Turn the Page in Style with Literary Nail Art

Instagrammers rejoice: at last you can celebrate your passion for nail art and dystopian literature with Glitterfingersss’ tutorial to “burned paper nails”! We think it’s totally Fahrenheit 451 and right on point for festival season—book festival season, that is. Check it out below.

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Read on for the 9-step tutorial. It’s actually easier than it looks!

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New to eNotes: Annotated eTexts!

For a long time at eNotes, we’ve displayed eTexts on the site–entire works that anyone can access for free. But recently we’ve worked to make them even better. Welcome to our all new Annotated eTexts!

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What’s an Annotated eText?

Have you ever underlined words or made notes in the margins of your books while reading them? These notes help to re-familiarize you with a passage of text when you flip back through it, or draw out evidence that points to a novel’s main themes. Well, now those notes are made for you, and by the very same teachers who expertly answer your questions in eNotes Homework Help.

With real teachers and professors helping you with your homework, how can you go wrong?

How do I find them?

All of eNotes’ eTexts can be accessed by clicking the eText header link via any page of the site:

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Pick a work from over 120 Annotated eTexts on this list. A full list of all of our eTexts can be found here. Both lists are alphabetical.

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Top Ten Strangest Questions I’ve Been Asked While Working at a University Library Front Desk

10. Patron: If I was feeling particularly existentialist, what book would you recommend for me?

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9. Patron: Hi. I’m looking for a book called Bay Wolves. Can you help me find it?

Me: Sure, let me look it up for you… Hmmm, sorry we don’t have any books by that name. Do you know the author’s name, maybe?

Patron: No, but I think it’s spelled kind of weird, like B-E-O… wolves.

Me: …Do you mean Beowulf?

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8. Patron: Can you help me find the Law Library?

Me: [pulls out a map] The Law Library is right here. You just walk down this street, turn this corner, and you’ll be there.

Patron: Thanks, hopefully they’ll have a book about Newton’s Laws.

Me: Uh, maybe you’re looking for the Physics Library instead…?

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Why We Love the New eNotes Study Guide Pages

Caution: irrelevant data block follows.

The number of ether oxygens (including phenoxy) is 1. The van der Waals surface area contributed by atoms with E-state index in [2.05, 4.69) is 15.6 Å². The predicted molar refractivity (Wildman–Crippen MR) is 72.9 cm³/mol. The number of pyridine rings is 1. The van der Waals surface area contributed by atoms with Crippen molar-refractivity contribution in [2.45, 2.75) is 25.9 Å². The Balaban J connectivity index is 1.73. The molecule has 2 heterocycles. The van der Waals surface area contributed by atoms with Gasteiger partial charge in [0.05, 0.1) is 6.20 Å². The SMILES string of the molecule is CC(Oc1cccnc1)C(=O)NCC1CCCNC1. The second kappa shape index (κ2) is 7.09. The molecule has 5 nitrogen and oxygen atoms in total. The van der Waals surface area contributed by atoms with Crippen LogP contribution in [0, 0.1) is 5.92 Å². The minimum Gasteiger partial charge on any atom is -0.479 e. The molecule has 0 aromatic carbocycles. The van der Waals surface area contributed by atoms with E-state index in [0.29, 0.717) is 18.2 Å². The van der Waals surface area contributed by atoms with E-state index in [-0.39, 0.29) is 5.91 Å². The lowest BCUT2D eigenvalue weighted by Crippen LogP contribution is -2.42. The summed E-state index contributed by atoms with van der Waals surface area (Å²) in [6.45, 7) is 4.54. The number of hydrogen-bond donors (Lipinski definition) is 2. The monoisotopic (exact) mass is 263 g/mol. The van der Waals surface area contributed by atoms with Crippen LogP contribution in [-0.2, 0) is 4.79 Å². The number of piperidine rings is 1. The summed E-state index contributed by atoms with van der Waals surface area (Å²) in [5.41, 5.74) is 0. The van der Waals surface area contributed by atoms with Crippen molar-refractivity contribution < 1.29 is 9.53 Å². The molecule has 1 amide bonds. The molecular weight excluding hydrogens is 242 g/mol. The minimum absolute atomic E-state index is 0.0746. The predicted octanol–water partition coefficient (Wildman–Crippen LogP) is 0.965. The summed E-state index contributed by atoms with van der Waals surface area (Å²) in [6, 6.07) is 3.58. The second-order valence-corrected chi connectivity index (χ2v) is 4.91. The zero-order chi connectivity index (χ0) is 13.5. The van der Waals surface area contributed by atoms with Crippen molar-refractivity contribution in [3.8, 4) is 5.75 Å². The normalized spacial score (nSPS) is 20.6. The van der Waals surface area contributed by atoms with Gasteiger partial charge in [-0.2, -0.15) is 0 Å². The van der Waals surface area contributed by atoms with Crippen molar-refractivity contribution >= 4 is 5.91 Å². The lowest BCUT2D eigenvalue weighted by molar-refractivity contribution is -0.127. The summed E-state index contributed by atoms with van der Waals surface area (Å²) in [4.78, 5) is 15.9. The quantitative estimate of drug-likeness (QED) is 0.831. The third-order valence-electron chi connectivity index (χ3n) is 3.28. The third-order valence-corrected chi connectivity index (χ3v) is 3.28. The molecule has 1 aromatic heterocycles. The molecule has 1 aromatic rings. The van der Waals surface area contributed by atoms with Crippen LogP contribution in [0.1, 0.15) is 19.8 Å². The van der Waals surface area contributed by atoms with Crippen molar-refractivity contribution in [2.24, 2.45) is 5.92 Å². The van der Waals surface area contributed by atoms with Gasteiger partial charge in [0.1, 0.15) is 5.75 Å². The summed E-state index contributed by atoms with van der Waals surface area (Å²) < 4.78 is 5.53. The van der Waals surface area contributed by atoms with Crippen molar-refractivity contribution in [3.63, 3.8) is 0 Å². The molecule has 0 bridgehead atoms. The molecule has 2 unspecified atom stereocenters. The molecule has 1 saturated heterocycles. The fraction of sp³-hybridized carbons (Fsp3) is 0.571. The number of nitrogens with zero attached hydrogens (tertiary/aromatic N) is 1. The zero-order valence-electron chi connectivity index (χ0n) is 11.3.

eNotes’ study guides have a new look! Check out our top 3 reasons why they’re new and improved:

1. Quick and easy access to the information you need most

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2. Homework Help on the study guide page

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3. Find what’s trending in every subject

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But enough gushing from us! Why not check them out for yourself and let us know what you think? Browse eNotes’ 40,000+ Literature study guides at this link. With eNotes, you can trust that all of our content is unique, expert, and in-depth, making our study guides your best resource for all of your class assignments!

Contact us on Twitter or Facebook today for your free pass.


A Cheater’s Guide to the Classics

DISCLAIMER: If you are a student assigned to read any of the following classics in school, you should ABSOLUTELY read them all the way through! Not only are they classics for a reason, but that’s your job as a student, and as members of the educational community we would be remiss if we didn’t point that out.

If you are, on the other hand, one of the 62% of adults who are simply willing to lie to make themselves appear smarter, well then this article is for you!

That’s right, roughly 6 out of 10 adults claim to have read books they’ve never even opened in an effort to appear more intelligent and impress others. How do they get away with it? Mostly through movie adaptations. But why rely on a director’s interpretation of Great Expectations when walking into the potentially vicious traps set by your dinner party counterparts? I mean, if you really want to get serious about appearing smarter, you’ll have to study with some study guides. And what a surprise–we just so happen to have some of those! 

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You could read the 1,225 pages this Tolstoy classic, or you could just prop it on your bookshelf at home and internally vow to get around to it “one day”

The top ten books people claim to have read, but haven’t, are:

1984 by George Orwell – 26%

War and Peace by Leo Tolstoy – 19%

Great Expectations by Charles Dickens – 18%

Catcher in the Rye by J D Salinger – 15%

A Passage to India by E M Forster – 12%

Lord of the Rings by J R R Tolkein – 11%

To Kill A Mockingbird by Harper Lee – 10%

Crime and Punishment by Fyodor Dostoyevsky – 8%

Pride and Prejudice by Jane Austen – 8%

Jane Eyre by Charlotte Brontë – 5%

Titles that just missed the cut are The Bible (3%), Homer’s Odyssey (3%) and Wuthering Heights (2%).

Be serious about appearing smarter: study smarter. Never walk into a dinner party unprepared again!


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